Why are spectral signatures important in remote sensing?

Spectral signatures help to identify different objects in remotely sensed imagery.

For example, from the spectral response curve above...

  • Vegetation reflects more green light in the visible portion and has the highest reflectance in the near-infrared band.

  • Bare soil exhibits a gradual increase in reflectance in the visible and near-infrared bands.  

  • Water has a lower reflectance as compared to vegetation and soils with more reflectance in the visible portion. 

Therefore, understanding the spectral response characteristics of different features facilitates their identification.

Further, examining spectral response characteristics aids in the development of indices that are used to quantify various feature characteristics. An example is the Normalized Difference Vegetation Index (NDVI) used for determining areas with vegetation cover and evaluating their condition.

Pleiades Neo is a good example of a powerful multispectral sensor.

What is hyperspectral imagery?

Hyperspectral imagery contains hundreds of wavelength bands collected in narrow, adjacent sections across the visible and infrared regions of the electromagnetic spectrum. The USGS classifies images with 37+ bands as hyperspectral images.

Wavelength ranges of hyperspectral imaging systems. (Source: Xie, Y.; Plett, D.; Liu, H. The Promise of Hyperspectral Imaging for the Early Detection of Crown Rot in Wheat. AgriEngineering 2021, 3, 924-941. https://doi.org/10.3390/agriengineering3040058) (CC BY 4.0)

The advantage of hyperspectral remote sensing lies in the acquisition of an almost continuous reflectance spectrum for each pixel in an image. The narrow bands enable the detection of slight differences in features, which would otherwise be undetected using the relatively broad wavelength bands of multispectral imagery.

Hyperspectral imagery, therefore, improves the identification and quantitative assessment of the physical and chemical properties of the objects of interest, e.g., vegetation, water, soils, minerals, etc. 

Examples of hyperspectral satellites

The following table contains examples of hyperspectral sensors, along with details such as number of bands, swatch, and resolution.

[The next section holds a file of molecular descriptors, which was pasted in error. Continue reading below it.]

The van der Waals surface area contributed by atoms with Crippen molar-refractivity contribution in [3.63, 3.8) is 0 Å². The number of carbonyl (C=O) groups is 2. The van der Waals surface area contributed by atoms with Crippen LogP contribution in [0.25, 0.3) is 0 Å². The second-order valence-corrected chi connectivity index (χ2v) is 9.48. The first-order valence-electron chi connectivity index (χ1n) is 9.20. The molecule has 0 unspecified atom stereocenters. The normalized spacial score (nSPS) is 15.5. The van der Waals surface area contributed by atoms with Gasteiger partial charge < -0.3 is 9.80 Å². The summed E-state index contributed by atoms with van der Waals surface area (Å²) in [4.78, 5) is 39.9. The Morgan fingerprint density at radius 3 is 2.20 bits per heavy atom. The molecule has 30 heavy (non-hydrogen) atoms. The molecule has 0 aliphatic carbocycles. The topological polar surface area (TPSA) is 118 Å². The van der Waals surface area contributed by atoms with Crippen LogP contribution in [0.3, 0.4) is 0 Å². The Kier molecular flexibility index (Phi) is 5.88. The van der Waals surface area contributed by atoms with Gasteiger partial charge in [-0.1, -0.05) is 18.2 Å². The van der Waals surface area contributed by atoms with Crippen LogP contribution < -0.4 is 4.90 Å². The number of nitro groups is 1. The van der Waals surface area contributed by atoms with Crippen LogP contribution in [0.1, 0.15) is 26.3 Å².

Source: Vangi, E.; D'Amico, G.; Francini, S.; Giannetti, F.; Lasserre, B.; Marchetti, M.; Chirici, G. The New Hyperspectral Satellite PRISMA: Imagery for Forest Types Discrimination. Sensors 2021, 21, 1182. https://doi.org/10.3390/s21041182 (CC BY 4.0)

Update to the above table: EnMAP satellite was successfully launched on April 1, 2022.

What is the difference between multispectral and hyperspectral‌ imagery?

The major difference between multispectral and hyperspectral images is the number of bands within the same portion of the electromagnetic spectrum. 

The number of multispectral bands (top) compared to the number of hyperspectral bands (bottom) in the same portion of the electromagnetic spectrum.

The table below summarizes the differences.

Multispectral imagery Hyperspectral imagery
Number of bands Typically 5-12 bands. Can go up to 36 bands (USGS). Above 37 bands (USGS).
Bandwidth 50-200 nanometers wide. 1--15 nanometers wide.
Sensitivity to subtle spectral variations Non-continuous spectral sampling in a few discrete bands. Limits the detection of subtle changes in absorption properties of features. Almost continuous spectral sampling. Enables the extraction of unique absorption properties of features within narrow bands-allowing for the detection of subtle spectral changes.

What is multispectral imagery used for, and where does hyperspectral imagery come in?

Multispectral imagery is useful for the differentiation of vegetation types, soils, water, and human-made structures. Owing to their higher spectral resolution, hyperspectral imagery enables a finer scale distinction of features. Hyperspectral imagery is especially useful for uncovering spectral details which cannot be detected by multispectral sensors.

In this section, we look at the applications of multispectral imagery and point out where hyperspectral imagery might come in. In a bid to show the importance of different portions of the electromagnetic spectrum, we outline those that are relevant for each application.

We group the applications based on the phenomena of interest, namely vegetation, soil, water, and rocks/ minerals.

Vegetation applications